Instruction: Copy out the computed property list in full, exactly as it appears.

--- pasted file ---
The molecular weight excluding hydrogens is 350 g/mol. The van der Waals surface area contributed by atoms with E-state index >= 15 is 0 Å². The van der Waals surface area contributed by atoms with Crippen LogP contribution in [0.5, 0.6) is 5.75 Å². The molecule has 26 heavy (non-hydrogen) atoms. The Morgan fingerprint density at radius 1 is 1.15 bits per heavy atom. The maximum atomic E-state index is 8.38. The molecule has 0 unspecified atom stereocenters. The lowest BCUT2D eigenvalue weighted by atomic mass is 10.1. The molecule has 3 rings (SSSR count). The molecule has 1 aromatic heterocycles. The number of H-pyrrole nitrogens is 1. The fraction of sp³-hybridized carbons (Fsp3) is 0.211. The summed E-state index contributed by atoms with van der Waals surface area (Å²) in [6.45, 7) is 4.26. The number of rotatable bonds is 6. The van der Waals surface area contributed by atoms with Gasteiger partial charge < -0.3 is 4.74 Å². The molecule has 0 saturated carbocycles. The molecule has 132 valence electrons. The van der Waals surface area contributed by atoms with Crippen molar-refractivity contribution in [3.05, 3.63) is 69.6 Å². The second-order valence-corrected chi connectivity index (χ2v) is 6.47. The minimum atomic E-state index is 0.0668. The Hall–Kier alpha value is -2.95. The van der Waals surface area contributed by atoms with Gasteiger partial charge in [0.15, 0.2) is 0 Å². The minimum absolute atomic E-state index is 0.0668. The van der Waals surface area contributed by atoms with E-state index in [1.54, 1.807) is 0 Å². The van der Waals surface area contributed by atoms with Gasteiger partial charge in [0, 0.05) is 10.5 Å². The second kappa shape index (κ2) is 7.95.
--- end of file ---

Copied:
The molecular weight excluding hydrogens is 350 g/mol. The van der Waals surface area contributed by atoms with E-state index >= 15 is 0 Å². The van der Waals surface area contributed by atoms with Crippen LogP contribution in [0.5, 0.6) is 5.75 Å². The molecule has 26 heavy (non-hydrogen) atoms. The Morgan fingerprint density at radius 1 is 1.15 bits per heavy atom. The maximum atomic E-state index is 8.38. The molecule has 0 unspecified atom stereocenters. The lowest BCUT2D eigenvalue weighted by atomic mass is 10.1. The molecule has 3 rings (SSSR count). The molecule has 1 aromatic heterocycles. The number of H-pyrrole nitrogens is 1. The fraction of sp³-hybridized carbons (Fsp3) is 0.211. The summed E-state index contributed by atoms with van der Waals surface area (Å²) in [6.45, 7) is 4.26. The number of rotatable bonds is 6. The van der Waals surface area contributed by atoms with Gasteiger partial charge < -0.3 is 4.74 Å². The molecule has 0 saturated carbocycles. The molecule has 132 valence electrons. The van der Waals surface area contributed by atoms with Crippen molar-refractivity contribution in [3.05, 3.63) is 69.6 Å². The second-order valence-corrected chi connectivity index (χ2v) is 6.47. The minimum atomic E-state index is 0.0668. The Hall–Kier alpha value is -2.95. The van der Waals surface area contributed by atoms with Gasteiger partial charge in [0.15, 0.2) is 0 Å². The minimum absolute atomic E-state index is 0.0668. The van der Waals surface area contributed by atoms with E-state index in [1.54, 1.807) is 0 Å². The van der Waals surface area contributed by atoms with Gasteiger partial charge in [0, 0.05) is 10.5 Å². The second kappa shape index (κ2) is 7.95.